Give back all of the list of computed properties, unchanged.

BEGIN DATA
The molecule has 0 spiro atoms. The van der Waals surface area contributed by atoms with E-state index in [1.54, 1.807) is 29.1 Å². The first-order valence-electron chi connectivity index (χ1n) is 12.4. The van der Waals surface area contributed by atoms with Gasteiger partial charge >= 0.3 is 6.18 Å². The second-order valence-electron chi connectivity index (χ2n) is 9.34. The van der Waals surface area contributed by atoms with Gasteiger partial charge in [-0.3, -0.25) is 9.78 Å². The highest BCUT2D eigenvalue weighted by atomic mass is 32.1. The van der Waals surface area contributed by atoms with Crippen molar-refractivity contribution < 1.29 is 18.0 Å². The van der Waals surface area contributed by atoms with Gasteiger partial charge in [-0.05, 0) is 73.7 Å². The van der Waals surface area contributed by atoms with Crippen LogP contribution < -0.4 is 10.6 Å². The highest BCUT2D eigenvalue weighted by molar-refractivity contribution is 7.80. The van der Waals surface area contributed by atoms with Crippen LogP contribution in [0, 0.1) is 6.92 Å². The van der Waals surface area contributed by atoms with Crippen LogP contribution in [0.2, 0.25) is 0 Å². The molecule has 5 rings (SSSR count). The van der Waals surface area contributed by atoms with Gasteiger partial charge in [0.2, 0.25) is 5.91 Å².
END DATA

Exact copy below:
The molecule has 0 spiro atoms. The van der Waals surface area contributed by atoms with E-state index in [1.54, 1.807) is 29.1 Å². The first-order valence-electron chi connectivity index (χ1n) is 12.4. The van der Waals surface area contributed by atoms with Gasteiger partial charge >= 0.3 is 6.18 Å². The second-order valence-electron chi connectivity index (χ2n) is 9.34. The van der Waals surface area contributed by atoms with Gasteiger partial charge in [-0.3, -0.25) is 9.78 Å². The highest BCUT2D eigenvalue weighted by atomic mass is 32.1. The van der Waals surface area contributed by atoms with Crippen molar-refractivity contribution < 1.29 is 18.0 Å². The van der Waals surface area contributed by atoms with Gasteiger partial charge in [-0.05, 0) is 73.7 Å². The van der Waals surface area contributed by atoms with Crippen LogP contribution < -0.4 is 10.6 Å². The highest BCUT2D eigenvalue weighted by molar-refractivity contribution is 7.80. The van der Waals surface area contributed by atoms with Crippen LogP contribution in [0, 0.1) is 6.92 Å². The van der Waals surface area contributed by atoms with Crippen LogP contribution in [0.2, 0.25) is 0 Å². The molecule has 5 rings (SSSR count). The van der Waals surface area contributed by atoms with Gasteiger partial charge in [0.2, 0.25) is 5.91 Å².